facilitating & hosting

Don’t Do This Work Alone

Chatting with a friend who is getting ready for a second edition of a big event that brings together different generations for dialogue and collaboration to create a better future. I was reflecting on the first planning experience and suggested for this year’s core planning team that we ensure we have the different generations represented (we were missing a Boomer last year). She asked if they should have facilitation skills. An excellent question that sparked further explanation of the different roles on a core planning team. Here’s how I described it at a high level…

For the representative of the other generations on the core planning team, it’s more important to have someone who shares the same purpose and passion around what you are trying to accomplish with the event; someone who holds a strategic perspective, who has a stake in the outcomes. As part of the core team they will play a role listening and contributing throughout our whole planning process from their generational context, liaising with guests and participants as part of the invitation process and events, and also liaising with speakers to help them see where their contribution fits.

Generally, here are the roles on the core planning team:

  • The caller who has sensed the need to convene the conversation / event.
  • Strategic perspective holders who have an in-depth understanding of the context and content. (This is where inviting in a representative of the Boomer generation is helpful.)
  • Process hosts who offer their skills of designing an architecture for the process. During the event they are focused on facilitating the processes and hosting the conversation. (This is the role I typically fulfil.)

There are additional roles that are strongly connected to the core planning team:

  • Harvesters such as digital harvesting, graphic recording, theme gatherers and more who are thinking ahead to what we wish to collect as result of the conversation.
  • Speakers that at different points in the event offer a different perspective to inspire and catalyze conversations the participants will engage in. These are not ‘experts with a preferred approach’.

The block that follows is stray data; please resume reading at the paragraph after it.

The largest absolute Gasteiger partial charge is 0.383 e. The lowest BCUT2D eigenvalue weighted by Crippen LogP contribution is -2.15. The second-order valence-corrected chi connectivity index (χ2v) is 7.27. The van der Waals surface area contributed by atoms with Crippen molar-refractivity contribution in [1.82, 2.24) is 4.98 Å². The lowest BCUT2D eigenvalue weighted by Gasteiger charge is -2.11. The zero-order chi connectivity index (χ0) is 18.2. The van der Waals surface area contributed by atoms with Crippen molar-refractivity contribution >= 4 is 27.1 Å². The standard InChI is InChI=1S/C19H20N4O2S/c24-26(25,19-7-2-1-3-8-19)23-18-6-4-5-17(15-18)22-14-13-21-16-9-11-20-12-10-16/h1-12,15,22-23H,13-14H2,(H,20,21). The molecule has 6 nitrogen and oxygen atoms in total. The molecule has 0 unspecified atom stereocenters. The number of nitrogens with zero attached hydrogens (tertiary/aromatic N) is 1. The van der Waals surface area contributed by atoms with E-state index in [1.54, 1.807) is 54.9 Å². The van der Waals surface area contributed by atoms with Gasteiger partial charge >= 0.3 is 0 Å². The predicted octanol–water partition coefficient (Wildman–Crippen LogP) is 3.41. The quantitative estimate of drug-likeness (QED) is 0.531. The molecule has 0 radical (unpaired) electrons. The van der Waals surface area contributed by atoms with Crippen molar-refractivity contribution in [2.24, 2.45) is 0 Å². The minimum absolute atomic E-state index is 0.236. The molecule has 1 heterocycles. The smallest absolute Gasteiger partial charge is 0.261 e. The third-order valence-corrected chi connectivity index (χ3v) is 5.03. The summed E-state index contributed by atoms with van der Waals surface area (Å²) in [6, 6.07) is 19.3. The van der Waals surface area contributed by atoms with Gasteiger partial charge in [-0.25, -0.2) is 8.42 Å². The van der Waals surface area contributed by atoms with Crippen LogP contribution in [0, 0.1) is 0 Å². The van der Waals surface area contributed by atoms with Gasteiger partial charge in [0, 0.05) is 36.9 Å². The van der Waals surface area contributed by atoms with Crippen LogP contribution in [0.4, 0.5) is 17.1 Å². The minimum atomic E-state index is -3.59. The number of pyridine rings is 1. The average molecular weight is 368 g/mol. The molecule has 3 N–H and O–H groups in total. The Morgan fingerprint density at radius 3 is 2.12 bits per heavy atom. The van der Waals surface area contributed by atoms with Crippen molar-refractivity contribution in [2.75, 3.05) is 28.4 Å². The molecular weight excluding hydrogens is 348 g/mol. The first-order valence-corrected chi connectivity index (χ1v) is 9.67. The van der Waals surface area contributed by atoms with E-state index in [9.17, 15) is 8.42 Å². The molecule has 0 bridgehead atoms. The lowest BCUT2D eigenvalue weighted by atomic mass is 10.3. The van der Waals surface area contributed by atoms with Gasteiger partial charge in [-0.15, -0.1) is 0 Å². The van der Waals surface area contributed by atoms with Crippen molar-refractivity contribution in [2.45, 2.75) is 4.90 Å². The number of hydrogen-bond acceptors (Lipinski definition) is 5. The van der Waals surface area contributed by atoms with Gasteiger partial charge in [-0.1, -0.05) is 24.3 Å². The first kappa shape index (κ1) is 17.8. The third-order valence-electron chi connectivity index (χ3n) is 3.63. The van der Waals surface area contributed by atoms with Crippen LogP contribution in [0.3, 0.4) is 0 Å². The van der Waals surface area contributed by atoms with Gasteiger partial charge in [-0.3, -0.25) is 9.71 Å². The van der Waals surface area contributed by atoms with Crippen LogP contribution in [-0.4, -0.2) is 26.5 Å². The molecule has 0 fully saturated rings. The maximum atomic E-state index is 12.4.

• Space and beauty hosts who contribute to creating the optimal learning conditions by tending the physical and non-physical.
  • Logistics and admin team who tend to the practical details such as venue liaising, space set-up, equipment etc.

Why work together this way? Peter Block explains “Every time we gather becomes a model of the future we want to create.” If you are called to create a future where the various generations are talking, learning and co-creating together, it doesn’t align to have a one-generation planning team. We must travel together, practicing and learning our way into that future we want to create, guided by the principles we come up with in answer to the question “How are we going to behave together in pursuit of our purpose?

If you are entering an inquiry where there are not ready or easy answers or obvious solutions, where you sense a need to convene others in a conversation that matters, don’t do this work alone. Find others who are holding the same question as you, some other souls who care and could make a difference, and invite them in.

If you want to go fast, go alone.  If you want to go far, go together. – African proverb

 *With gratitude to the Art of Hosting community who has gifted these insights around the core planning / hosting team roles.

3 replies on “Don’t Do This Work Alone”

[…] Next would be to create an organizing group (what I call a ‘core team’) that reflects the system – as the more a core team includes the mix of people you want to engage the more equipped you are to invite them to participate. The core team is like an inner concentric circle, and you’ll have other folks on the next ring out helping with other aspects of the event. I’ve written a little bit about roles on a core planning team here. […]